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What does this maths symbol mean?
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mahaju


Joined: 11 Oct 2010
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PostPosted: Sun 20 Mar 2011, 08:16    Post_subject:  What does this maths symbol mean?  

This is an excerpt from an article I am reading. In the 2nd line the Z refers to set of integers I think, but what does Z/m mean? Does it mean the set {0,1, ..., m-1} (ie, the set of integers mod m) or does it mean something else?
Please help me out here.
Thanks in advance.
Smile


Also, a homomorphish which is one to one and onto (bijective) is called isomorphism. Is this true?
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myke


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PostPosted: Sun 20 Mar 2011, 10:45    Post_subject: The Answer
Sub_title: What Z/m means
 

In mathematics, Z/m indeed refers to the set {0,1, 2, ..., m-1} but generally mathematicians are more interested in looking at abstract groups, rings and fields. The group {Z/m,+} refers to the set Z/m with addition modulo m. So, the subgroup {Z/4,+} would be {0,1,2,3} with 3+1=0, 1+2=3, 2+3=1, etc. You can think of it as adding the remainders of two numbers so the remainder of 11 after dividing by 4 + the remainder of 9 after dividing by 4 = the remainder of 20 after dividing by 4. It forms a commutative group with the identity being 0. The meaning I gave it is in some sense canonical. (The technical term is isomorphism).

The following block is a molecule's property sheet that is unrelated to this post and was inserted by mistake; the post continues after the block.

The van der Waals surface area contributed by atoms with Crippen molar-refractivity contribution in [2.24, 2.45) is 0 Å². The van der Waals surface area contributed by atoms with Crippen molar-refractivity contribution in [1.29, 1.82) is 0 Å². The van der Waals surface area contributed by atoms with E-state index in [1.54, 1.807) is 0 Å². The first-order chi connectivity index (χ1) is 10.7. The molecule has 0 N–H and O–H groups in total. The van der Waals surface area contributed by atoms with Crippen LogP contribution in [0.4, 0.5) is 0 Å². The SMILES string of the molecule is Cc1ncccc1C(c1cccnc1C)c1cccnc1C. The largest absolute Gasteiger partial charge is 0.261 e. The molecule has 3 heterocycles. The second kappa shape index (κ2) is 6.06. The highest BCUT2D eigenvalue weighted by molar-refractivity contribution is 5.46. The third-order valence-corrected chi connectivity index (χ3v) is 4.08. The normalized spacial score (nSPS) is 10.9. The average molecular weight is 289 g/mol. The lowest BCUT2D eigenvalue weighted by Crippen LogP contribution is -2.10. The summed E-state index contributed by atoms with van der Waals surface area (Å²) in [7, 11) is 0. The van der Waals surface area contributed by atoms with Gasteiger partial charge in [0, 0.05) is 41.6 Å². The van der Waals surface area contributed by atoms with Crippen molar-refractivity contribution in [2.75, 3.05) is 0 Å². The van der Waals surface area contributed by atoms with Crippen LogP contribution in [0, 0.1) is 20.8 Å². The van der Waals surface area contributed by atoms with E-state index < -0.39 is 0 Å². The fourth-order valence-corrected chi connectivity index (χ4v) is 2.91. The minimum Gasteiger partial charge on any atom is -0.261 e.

If you look at {Z/m,+, ⊗} , with the addition and multiplication being modulo m, you get a commutative field with the additive identity being 0 and the multiplicative identity being 1. In other European languages, field is generally not used in this context, French: corps, German: Körper, Dutch: lichaam, but Flemish: veld.

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mahaju


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PostPosted: Sun 20 Mar 2011, 21:02    Post_subject:  

Thank you very much
Considering the symbol to mean the set Z mod m the other parts of the article make a little more sense, but I still have many problems with this. For instance, do you have any idea what it means in line 5, that
Steps 1 and 3 are "no-ops" if Z/m is represented as {0,1,...,m-1}
What is "no-ops" and why the "if"? ( since Z/m means {0,1,...,m-1} )

Again, in this next section, R[x] means the set of all polynomials in R with variable x, that is, the coefficients of the variables in the polynomials are members of the ring R. So does that mean R[y][x] (line 2) is the set of polynomials of two variables x and y? And what is the difference between writing R[y][x] and R[x][y], because in later sections the articles hunts that they are not the same, however it's not clear how they are different. Also, by analogy, R[y][x]/(x^n-y) would mean a set of polynomials that we get as remainder when we divide the members of the set in the numerator by the denominator. Is this right? Do I have to visualize this new set as something being finite like Z/m, or is it possible for this new set to have infinite members?

Thanks
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